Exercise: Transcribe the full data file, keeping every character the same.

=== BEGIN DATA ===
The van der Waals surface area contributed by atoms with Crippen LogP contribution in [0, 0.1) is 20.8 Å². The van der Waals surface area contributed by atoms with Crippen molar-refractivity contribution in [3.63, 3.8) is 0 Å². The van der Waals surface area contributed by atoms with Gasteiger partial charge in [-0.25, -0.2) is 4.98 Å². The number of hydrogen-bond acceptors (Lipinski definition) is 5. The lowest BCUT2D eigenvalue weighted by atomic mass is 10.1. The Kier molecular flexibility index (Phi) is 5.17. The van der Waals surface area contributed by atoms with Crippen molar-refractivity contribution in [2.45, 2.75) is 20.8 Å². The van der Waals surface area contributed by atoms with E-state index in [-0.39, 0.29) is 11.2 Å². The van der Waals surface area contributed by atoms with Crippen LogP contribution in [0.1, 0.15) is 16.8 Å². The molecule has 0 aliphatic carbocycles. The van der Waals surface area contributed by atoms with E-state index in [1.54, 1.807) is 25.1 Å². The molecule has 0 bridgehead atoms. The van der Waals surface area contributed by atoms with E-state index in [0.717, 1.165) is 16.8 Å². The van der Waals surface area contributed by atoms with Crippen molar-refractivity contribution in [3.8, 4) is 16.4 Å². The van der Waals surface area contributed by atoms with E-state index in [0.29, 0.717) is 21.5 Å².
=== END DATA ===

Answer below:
The van der Waals surface area contributed by atoms with Crippen LogP contribution in [0, 0.1) is 20.8 Å². The van der Waals surface area contributed by atoms with Crippen molar-refractivity contribution in [3.63, 3.8) is 0 Å². The van der Waals surface area contributed by atoms with Gasteiger partial charge in [-0.25, -0.2) is 4.98 Å². The number of hydrogen-bond acceptors (Lipinski definition) is 5. The lowest BCUT2D eigenvalue weighted by atomic mass is 10.1. The Kier molecular flexibility index (Phi) is 5.17. The van der Waals surface area contributed by atoms with Crippen molar-refractivity contribution in [2.45, 2.75) is 20.8 Å². The van der Waals surface area contributed by atoms with E-state index in [-0.39, 0.29) is 11.2 Å². The van der Waals surface area contributed by atoms with Crippen LogP contribution in [0.1, 0.15) is 16.8 Å². The molecule has 0 aliphatic carbocycles. The van der Waals surface area contributed by atoms with E-state index in [1.54, 1.807) is 25.1 Å². The molecule has 0 bridgehead atoms. The van der Waals surface area contributed by atoms with E-state index in [0.717, 1.165) is 16.8 Å². The van der Waals surface area contributed by atoms with Crippen molar-refractivity contribution in [3.8, 4) is 16.4 Å². The van der Waals surface area contributed by atoms with E-state index in [0.29, 0.717) is 21.5 Å².